If you're engaged or married to someone of a different religion, your family may not even think twice about it (lucky you!). Or, they may be unpleasant, unsupportive, or downright negative. Their rejection can be very painful, but taking a proactive stance may make things easier on everyone. Here's how to smooth things out.
Show Affection, Not Rejection
Many parents view their child's choice of a partner of a different faith as a rejection of all they've taught. If your parents feel defensive, there's no way they'll want to hear why your guy is so great. Instead, tell them how much you love and value your own religion. Assure them that you're not turning your back on what they've taught you, and that your children will learn about their faith, too. If you convince them that you value their opinions and beliefs, they'll be more likely to respect yours.
Assure them that you're not turning your back on what they've taught you, and that your children will learn about their faith, too.
Give Your Folks the Floor
Let your parents voice their opinions and offer advice (even if only they consider it advice). Then ask them what conflicts arose during their own wedding planning and early marriage. How did their families react to news of their engagement? If they could do it again, what would they handle differently? What truths have they learned about marriage? Really listen to their concerns.
Talking to your parents accomplishes three things: you'll learn what their real fears are so you can address them; you'll gain ammunition to defuse future attacks; and you'll honor them by asking their opinion.
Accept a Little Disapproval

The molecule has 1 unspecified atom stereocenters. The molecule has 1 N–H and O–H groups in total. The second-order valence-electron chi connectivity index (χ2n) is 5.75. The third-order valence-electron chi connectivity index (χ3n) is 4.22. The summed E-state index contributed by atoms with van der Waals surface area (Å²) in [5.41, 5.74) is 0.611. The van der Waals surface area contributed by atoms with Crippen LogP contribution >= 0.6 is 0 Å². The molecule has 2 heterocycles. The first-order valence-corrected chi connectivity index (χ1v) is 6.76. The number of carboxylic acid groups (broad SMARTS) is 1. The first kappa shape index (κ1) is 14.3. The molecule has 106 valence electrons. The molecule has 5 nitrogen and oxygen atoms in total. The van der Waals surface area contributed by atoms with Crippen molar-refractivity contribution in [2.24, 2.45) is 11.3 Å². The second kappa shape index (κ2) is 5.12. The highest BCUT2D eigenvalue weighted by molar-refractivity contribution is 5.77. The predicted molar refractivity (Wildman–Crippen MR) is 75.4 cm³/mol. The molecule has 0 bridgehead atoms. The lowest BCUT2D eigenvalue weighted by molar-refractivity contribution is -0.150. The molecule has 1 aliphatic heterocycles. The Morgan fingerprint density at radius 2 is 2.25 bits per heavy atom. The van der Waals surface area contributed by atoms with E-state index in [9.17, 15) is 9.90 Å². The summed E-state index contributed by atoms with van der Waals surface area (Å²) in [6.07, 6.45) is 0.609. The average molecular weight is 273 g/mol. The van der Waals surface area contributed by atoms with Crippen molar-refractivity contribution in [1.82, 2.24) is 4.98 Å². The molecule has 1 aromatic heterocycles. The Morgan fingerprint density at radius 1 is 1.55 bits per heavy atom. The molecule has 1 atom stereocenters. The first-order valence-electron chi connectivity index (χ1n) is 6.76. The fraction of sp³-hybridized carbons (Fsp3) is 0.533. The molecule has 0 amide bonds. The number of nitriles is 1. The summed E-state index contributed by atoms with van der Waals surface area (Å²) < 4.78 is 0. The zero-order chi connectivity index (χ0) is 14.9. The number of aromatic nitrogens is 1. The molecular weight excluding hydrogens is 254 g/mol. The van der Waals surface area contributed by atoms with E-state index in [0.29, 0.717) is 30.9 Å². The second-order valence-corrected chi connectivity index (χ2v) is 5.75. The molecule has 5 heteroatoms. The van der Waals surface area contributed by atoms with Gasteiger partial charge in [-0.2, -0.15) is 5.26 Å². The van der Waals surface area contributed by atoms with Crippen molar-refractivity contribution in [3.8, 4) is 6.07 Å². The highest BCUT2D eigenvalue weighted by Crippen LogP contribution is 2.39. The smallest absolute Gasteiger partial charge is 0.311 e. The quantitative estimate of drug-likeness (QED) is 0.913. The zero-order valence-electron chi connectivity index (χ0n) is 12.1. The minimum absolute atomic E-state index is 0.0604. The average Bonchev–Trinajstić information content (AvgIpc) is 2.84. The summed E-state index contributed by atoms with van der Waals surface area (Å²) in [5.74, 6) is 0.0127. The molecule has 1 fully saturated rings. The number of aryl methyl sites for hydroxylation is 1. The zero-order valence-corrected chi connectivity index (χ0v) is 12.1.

If your parents just don't, or won't, agree with you on some points -- guess what? They don't have to. They can harbor different beliefs or a different view of how you should act, and you can go about your business, aware of their disapproval but loving each other anyway.
Keep the Door Open
Keep your family in your life as much as possible. If your parents are giving you flack, don't give them the silent treatment. By keeping in contact, you have a better chance to maintain perspective and remember that this dispute is only part of your relationship. Accepting your family -- foibles and all -- is part of accepting yourself.
If your parents are shutting you out, keep your door unlocked. Go ahead and send a wedding invitation; they may very well show up. If you're already married, keep in touch. Even if it's only by phone, you're still leaving the door open.
Even if your parents' input feels too painful, you should try to keep them in your life -- within limits. If conflicts arise every time you get together, keep in touch via telephone, or control the discussion by asking for input on specific items and then changing the subject. If needed, let them know you'll stick around until you hear one word against your beloved. Remember that you can set the terms for family interaction.
Don't Expect the Worst
You may find your parents' gloom-and-doom predictions pleasantly upended as they see you becoming happier over the years.
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